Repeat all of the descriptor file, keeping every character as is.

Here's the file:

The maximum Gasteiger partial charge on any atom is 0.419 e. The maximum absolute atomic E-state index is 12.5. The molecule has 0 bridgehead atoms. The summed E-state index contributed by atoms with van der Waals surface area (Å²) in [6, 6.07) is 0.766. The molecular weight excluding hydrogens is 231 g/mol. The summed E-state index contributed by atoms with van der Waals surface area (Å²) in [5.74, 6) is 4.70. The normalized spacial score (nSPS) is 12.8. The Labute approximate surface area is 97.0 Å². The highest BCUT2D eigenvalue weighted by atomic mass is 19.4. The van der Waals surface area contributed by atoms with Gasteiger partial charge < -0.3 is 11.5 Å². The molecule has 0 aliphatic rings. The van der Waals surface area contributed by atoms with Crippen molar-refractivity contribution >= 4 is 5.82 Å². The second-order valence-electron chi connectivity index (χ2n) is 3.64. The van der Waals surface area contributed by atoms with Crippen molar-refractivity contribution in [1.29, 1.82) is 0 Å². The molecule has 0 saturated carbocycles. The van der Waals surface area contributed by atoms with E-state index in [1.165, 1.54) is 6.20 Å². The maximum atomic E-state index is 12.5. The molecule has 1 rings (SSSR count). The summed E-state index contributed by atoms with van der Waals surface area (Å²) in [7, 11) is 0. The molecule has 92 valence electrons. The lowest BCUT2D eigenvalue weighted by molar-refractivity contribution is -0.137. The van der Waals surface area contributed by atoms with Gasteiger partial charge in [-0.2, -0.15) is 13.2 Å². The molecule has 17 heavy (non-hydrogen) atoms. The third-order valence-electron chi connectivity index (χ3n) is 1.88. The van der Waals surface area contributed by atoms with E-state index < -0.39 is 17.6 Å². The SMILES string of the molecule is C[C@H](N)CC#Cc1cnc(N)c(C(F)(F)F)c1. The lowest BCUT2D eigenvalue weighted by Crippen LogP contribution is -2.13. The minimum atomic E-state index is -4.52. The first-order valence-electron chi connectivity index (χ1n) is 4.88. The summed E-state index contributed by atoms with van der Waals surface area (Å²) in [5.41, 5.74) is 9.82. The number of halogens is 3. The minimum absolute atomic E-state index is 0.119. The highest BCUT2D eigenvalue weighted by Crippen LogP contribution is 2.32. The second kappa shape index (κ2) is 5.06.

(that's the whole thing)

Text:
The maximum Gasteiger partial charge on any atom is 0.419 e. The maximum absolute atomic E-state index is 12.5. The molecule has 0 bridgehead atoms. The summed E-state index contributed by atoms with van der Waals surface area (Å²) in [6, 6.07) is 0.766. The molecular weight excluding hydrogens is 231 g/mol. The summed E-state index contributed by atoms with van der Waals surface area (Å²) in [5.74, 6) is 4.70. The normalized spacial score (nSPS) is 12.8. The Labute approximate surface area is 97.0 Å². The highest BCUT2D eigenvalue weighted by atomic mass is 19.4. The van der Waals surface area contributed by atoms with Gasteiger partial charge < -0.3 is 11.5 Å². The molecule has 0 aliphatic rings. The van der Waals surface area contributed by atoms with Crippen molar-refractivity contribution >= 4 is 5.82 Å². The second-order valence-electron chi connectivity index (χ2n) is 3.64. The van der Waals surface area contributed by atoms with Crippen molar-refractivity contribution in [1.29, 1.82) is 0 Å². The molecule has 0 saturated carbocycles. The van der Waals surface area contributed by atoms with E-state index in [1.165, 1.54) is 6.20 Å². The maximum atomic E-state index is 12.5. The molecule has 1 rings (SSSR count). The summed E-state index contributed by atoms with van der Waals surface area (Å²) in [7, 11) is 0. The molecule has 92 valence electrons. The lowest BCUT2D eigenvalue weighted by molar-refractivity contribution is -0.137. The van der Waals surface area contributed by atoms with Gasteiger partial charge in [-0.2, -0.15) is 13.2 Å². The molecule has 17 heavy (non-hydrogen) atoms. The third-order valence-electron chi connectivity index (χ3n) is 1.88. The van der Waals surface area contributed by atoms with E-state index < -0.39 is 17.6 Å². The SMILES string of the molecule is C[C@H](N)CC#Cc1cnc(N)c(C(F)(F)F)c1. The lowest BCUT2D eigenvalue weighted by Crippen LogP contribution is -2.13. The minimum atomic E-state index is -4.52. The first-order valence-electron chi connectivity index (χ1n) is 4.88. The summed E-state index contributed by atoms with van der Waals surface area (Å²) in [5.41, 5.74) is 9.82. The number of halogens is 3. The minimum absolute atomic E-state index is 0.119. The highest BCUT2D eigenvalue weighted by Crippen LogP contribution is 2.32. The second kappa shape index (κ2) is 5.06.